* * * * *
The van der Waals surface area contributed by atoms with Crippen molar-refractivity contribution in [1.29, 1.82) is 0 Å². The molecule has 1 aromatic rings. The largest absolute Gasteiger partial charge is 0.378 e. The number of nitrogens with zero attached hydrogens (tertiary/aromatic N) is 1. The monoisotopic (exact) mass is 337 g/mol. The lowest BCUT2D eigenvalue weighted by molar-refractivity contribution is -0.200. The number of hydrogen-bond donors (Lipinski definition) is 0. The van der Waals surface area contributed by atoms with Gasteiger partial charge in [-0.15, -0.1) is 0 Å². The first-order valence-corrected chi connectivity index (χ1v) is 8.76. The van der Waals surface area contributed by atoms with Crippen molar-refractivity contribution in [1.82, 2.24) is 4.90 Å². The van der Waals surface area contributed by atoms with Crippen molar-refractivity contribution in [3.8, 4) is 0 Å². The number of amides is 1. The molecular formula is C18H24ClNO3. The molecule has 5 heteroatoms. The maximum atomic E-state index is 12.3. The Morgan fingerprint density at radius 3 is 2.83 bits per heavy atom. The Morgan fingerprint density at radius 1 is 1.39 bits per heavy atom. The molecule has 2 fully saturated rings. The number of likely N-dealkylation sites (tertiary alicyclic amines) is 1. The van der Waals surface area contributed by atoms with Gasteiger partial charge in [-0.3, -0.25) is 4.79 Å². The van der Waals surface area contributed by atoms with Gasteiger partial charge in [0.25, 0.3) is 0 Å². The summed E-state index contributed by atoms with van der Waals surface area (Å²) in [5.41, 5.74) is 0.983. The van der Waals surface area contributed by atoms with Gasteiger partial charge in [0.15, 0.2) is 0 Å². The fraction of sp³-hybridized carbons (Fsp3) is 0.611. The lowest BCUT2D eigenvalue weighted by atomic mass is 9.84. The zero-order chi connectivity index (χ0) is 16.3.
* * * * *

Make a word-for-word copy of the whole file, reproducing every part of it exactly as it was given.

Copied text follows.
The van der Waals surface area contributed by atoms with Crippen molar-refractivity contribution in [1.29, 1.82) is 0 Å². The molecule has 1 aromatic rings. The largest absolute Gasteiger partial charge is 0.378 e. The number of nitrogens with zero attached hydrogens (tertiary/aromatic N) is 1. The monoisotopic (exact) mass is 337 g/mol. The lowest BCUT2D eigenvalue weighted by molar-refractivity contribution is -0.200. The number of hydrogen-bond donors (Lipinski definition) is 0. The van der Waals surface area contributed by atoms with Gasteiger partial charge in [-0.15, -0.1) is 0 Å². The first-order valence-corrected chi connectivity index (χ1v) is 8.76. The van der Waals surface area contributed by atoms with Crippen molar-refractivity contribution in [1.82, 2.24) is 4.90 Å². The van der Waals surface area contributed by atoms with Crippen molar-refractivity contribution in [3.8, 4) is 0 Å². The number of amides is 1. The molecular formula is C18H24ClNO3. The molecule has 5 heteroatoms. The maximum atomic E-state index is 12.3. The Morgan fingerprint density at radius 3 is 2.83 bits per heavy atom. The Morgan fingerprint density at radius 1 is 1.39 bits per heavy atom. The molecule has 2 fully saturated rings. The number of likely N-dealkylation sites (tertiary alicyclic amines) is 1. The van der Waals surface area contributed by atoms with Gasteiger partial charge in [-0.3, -0.25) is 4.79 Å². The van der Waals surface area contributed by atoms with Gasteiger partial charge in [0.25, 0.3) is 0 Å². The summed E-state index contributed by atoms with van der Waals surface area (Å²) in [5.41, 5.74) is 0.983. The van der Waals surface area contributed by atoms with Gasteiger partial charge in [0.15, 0.2) is 0 Å². The fraction of sp³-hybridized carbons (Fsp3) is 0.611. The lowest BCUT2D eigenvalue weighted by atomic mass is 9.84. The zero-order chi connectivity index (χ0) is 16.3.